7 ‘I’m A 911 Operator’
An effective way to chill people on the Internet seems to be describing a threatening person with a smile on his face. This story by Grant Pierto makes a threatening person look creepier because they’re also being bizarrely silly. The story gains additional verisimilitude by being structured like the transcript of a 911 call, with the video above designed to sound like a 911 recording.
A male caller is reporting that there’s a strange man outside his house who stands perfectly still while looking inside with a big, demented smile. The demented man is also doing a handstand in the snow. The caller says that the trespasser’s teeth are much too big and his eyes have no color.
The dispatcher tells the caller to confirm that the front and back doors are locked. The caller backs toward the rear door while keeping his eyes fixed on the man outside. But when the caller looks away for a split second, the trespasser is suddenly pressed against the window but otherwise perfectly still. The dispatcher tells the man to look for a room he can lock himself in, but the caller is too afraid to move. The dispatcher asks if the man is alone in the house. He says that he is.
The man outside can hear the caller and tells him that he is not alone. Then the call cuts off.
6 ‘I Told You To Smile’
Unfortunately, Robert Cherry does not seem to have written any horror stories for the Internet besides this excellent one. As the tale begins, a man hears a knock at the door at 2:04 AM on January 2. Later that night, he hears the front door slam shut and then sees the word “Smile” written in the frost on his window. When he gets his cell phone to call 911, he sees the words “I told you to smile” typed onto it.
He runs from his home and stays with his neighbors for the night. A cursory police investigation finds no evidence of a break-in, and the report is dismissed as the homeowner having a bad dream.
Eventually, the man returns home. Still feeling paranoid, he sets up a camera to record his room. Looking at the footage the next day, he sees a gray, emaciated intruder come out from under his bed. The intruder walks to the camera, gives it a big smile like he told the homeowner to do, stares at the man in the bed for a while, and then crawls back under the bed, where the intruder remained even as the man watched the footage nearby.
This tale is a more malevolent version of the story of Tatsuko Horikawa.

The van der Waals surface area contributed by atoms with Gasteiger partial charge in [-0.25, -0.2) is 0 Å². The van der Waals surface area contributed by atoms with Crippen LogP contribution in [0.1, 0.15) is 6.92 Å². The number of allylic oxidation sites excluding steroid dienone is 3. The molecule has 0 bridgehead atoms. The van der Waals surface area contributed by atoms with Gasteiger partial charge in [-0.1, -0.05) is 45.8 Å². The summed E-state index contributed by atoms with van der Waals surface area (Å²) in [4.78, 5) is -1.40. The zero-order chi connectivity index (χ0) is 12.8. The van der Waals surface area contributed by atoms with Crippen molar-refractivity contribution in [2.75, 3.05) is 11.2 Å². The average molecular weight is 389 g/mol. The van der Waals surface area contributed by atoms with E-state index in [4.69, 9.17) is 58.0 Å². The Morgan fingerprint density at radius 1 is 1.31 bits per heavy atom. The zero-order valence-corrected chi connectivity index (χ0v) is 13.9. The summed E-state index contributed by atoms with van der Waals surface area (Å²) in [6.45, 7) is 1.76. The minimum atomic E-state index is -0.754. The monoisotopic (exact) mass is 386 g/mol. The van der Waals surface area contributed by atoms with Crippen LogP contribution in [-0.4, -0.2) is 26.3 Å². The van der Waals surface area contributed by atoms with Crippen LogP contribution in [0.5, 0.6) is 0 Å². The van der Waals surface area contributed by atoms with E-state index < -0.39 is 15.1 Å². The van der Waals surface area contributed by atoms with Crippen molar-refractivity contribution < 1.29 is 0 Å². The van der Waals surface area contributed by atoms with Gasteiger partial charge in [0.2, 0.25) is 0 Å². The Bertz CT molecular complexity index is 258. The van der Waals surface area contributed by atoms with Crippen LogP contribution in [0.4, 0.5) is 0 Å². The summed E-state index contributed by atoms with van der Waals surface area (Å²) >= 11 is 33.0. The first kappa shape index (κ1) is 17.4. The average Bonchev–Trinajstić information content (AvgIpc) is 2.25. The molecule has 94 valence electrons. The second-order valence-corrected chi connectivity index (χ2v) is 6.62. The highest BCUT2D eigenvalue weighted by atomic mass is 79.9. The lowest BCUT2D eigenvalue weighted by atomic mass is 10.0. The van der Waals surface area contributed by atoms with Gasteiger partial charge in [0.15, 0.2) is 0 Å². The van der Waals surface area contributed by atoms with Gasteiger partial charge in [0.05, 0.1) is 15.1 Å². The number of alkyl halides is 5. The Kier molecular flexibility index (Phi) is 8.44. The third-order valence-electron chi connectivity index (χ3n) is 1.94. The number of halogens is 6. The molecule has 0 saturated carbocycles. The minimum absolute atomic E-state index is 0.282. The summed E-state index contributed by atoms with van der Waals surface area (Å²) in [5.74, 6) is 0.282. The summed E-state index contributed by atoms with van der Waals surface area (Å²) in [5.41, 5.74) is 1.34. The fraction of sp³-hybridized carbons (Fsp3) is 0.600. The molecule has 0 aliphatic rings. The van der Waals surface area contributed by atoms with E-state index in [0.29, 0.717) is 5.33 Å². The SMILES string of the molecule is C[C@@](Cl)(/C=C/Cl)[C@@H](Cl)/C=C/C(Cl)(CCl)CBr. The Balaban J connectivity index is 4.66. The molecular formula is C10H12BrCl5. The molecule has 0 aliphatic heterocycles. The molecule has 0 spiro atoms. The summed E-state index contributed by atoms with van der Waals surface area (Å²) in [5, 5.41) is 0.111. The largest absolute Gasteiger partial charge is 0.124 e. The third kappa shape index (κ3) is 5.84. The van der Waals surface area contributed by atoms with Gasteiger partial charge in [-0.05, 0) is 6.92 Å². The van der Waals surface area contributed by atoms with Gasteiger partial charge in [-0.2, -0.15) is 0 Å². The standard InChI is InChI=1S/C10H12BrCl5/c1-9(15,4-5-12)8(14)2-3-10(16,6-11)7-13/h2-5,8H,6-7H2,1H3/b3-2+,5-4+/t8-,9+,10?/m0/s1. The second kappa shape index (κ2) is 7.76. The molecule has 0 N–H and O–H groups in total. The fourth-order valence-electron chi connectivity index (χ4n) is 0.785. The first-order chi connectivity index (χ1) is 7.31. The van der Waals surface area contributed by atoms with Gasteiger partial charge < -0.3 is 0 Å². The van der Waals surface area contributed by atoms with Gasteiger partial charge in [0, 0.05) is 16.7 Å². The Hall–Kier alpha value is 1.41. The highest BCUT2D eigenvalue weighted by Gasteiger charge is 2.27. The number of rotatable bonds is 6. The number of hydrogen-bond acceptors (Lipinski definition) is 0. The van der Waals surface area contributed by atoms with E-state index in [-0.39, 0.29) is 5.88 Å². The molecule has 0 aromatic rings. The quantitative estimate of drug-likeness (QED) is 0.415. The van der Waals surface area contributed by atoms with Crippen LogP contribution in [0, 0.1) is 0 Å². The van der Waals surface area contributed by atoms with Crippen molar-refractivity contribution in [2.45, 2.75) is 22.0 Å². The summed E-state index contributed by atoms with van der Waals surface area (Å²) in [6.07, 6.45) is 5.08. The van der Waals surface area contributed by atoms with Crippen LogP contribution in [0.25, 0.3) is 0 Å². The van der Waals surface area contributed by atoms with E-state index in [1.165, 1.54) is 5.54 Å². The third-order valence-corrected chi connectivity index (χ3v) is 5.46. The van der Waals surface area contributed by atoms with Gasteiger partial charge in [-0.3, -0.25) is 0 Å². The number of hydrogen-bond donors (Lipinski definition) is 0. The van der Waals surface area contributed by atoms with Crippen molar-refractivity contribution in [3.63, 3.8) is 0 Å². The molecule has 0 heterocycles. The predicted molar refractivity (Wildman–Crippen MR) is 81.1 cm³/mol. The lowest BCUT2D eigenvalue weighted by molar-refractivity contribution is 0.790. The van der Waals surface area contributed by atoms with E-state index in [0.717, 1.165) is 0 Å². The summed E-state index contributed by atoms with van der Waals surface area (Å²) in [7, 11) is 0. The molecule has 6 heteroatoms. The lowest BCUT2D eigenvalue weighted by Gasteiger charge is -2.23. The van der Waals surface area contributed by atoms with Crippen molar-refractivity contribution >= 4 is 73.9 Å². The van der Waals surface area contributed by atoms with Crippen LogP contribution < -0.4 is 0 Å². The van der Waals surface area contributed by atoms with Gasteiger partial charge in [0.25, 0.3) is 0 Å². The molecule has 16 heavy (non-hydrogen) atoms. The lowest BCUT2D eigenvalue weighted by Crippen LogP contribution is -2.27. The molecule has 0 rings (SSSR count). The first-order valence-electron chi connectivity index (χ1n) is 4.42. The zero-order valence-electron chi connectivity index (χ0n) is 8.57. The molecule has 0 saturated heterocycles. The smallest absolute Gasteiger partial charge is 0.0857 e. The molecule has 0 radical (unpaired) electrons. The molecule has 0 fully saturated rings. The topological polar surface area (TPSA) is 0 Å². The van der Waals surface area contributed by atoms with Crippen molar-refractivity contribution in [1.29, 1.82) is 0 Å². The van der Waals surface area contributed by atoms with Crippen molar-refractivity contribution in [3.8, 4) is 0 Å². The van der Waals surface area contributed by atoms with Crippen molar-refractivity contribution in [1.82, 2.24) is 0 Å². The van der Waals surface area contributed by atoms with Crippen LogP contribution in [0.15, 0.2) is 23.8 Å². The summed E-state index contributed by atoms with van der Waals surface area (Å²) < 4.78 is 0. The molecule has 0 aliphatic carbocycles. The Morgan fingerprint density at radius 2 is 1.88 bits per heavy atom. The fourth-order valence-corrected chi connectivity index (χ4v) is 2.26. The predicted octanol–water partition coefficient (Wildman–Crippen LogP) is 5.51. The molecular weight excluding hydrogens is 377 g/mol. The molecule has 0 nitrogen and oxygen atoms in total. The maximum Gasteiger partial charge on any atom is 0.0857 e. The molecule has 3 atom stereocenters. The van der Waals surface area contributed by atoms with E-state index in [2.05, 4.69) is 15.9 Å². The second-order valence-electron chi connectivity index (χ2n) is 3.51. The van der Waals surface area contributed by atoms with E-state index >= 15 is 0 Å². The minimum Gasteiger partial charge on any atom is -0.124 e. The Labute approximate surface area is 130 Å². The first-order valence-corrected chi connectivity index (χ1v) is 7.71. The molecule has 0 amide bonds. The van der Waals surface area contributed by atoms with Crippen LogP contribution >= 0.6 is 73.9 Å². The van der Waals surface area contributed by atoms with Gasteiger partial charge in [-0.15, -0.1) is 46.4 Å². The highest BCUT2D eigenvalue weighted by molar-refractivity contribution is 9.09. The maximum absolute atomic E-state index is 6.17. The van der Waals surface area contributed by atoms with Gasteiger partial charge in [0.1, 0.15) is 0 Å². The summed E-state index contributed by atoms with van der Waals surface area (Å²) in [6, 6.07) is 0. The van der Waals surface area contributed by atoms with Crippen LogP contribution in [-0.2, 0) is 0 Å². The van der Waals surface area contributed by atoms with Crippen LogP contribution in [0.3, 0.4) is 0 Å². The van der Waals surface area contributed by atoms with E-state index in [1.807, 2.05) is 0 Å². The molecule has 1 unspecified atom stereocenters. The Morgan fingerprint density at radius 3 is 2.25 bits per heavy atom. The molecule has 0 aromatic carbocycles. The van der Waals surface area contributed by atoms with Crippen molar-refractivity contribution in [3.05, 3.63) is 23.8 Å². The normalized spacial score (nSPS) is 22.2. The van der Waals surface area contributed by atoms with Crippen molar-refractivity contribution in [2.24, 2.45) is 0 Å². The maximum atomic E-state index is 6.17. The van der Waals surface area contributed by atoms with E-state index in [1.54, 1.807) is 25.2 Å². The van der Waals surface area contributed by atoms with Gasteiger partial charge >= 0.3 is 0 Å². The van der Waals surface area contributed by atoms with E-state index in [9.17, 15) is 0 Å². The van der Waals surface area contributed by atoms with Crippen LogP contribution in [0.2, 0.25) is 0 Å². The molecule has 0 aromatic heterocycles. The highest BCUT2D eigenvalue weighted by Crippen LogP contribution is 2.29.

5 ‘She Found Her Way Into My Home’
Author William Dalphin starts this story by telling us how he was bringing up the laundry one day when he looked out and saw a woman standing in his yard, facing away from him, with her light dress fluttering in the breeze. After initially writing it off, he sees her again during the night and tries to reach out. She doesn’t respond. But after he goes to bed, he feels compelled to look out in the backyard again. As he peeks through the blinds, he sees her looking up at him.
The next night as he puts his daughter to bed, she tells him, “Daddy, there’s someone in the closet.” He can see the woman inside, but she doesn’t move even when he carries his daughter out of the room. He doesn’t see her again that night. When he tells his wife, his history of being a prankster means that she doesn’t believe him.
The following night, his daughter calls to him, saying that the woman is back. He’s so frightened that he doesn’t have it in him to go help her and feebly tries to claim that the woman isn’t real. Eventually, his daughter becomes quiet.
Two nights later, he sees the woman looking at him from the doorway to his daughter’s bedroom. This time, he can’t do anything but stare, sure that he is going to die. The two look at each other until his awareness seems to wink out for a second and she is gone. Later, he sees her again in the house, at work, in his car, everywhere.
Unlike most stories of this type, William Dalphin provides some photos of the places he describes. Despite their mundane nature, they manage to be surprisingly creepy in relation to the story.
4 ‘Annie96 Is Typing’
Although it was written by Pascal Chatterjee for his Facebook friends, this story went viral after the general population of Tumblr got wind of it. For a time, debate raged on sites like reddit as to whether this was a true story or not. Chatterjee humbly attributed its success to its format as a series of texts. But the story also features good characterization and an ending that leaves the reader wanting more.
A pair of students named Annie and David are casually chatting using the snapchat app. From her bedroom window, Annie notices that someone who looks like David has wandered into her yard. The person breaks in, and Annie hides in the closet, where she continues chatting with David. Suddenly, she says that it is safe and asks David to come over to help her feel better.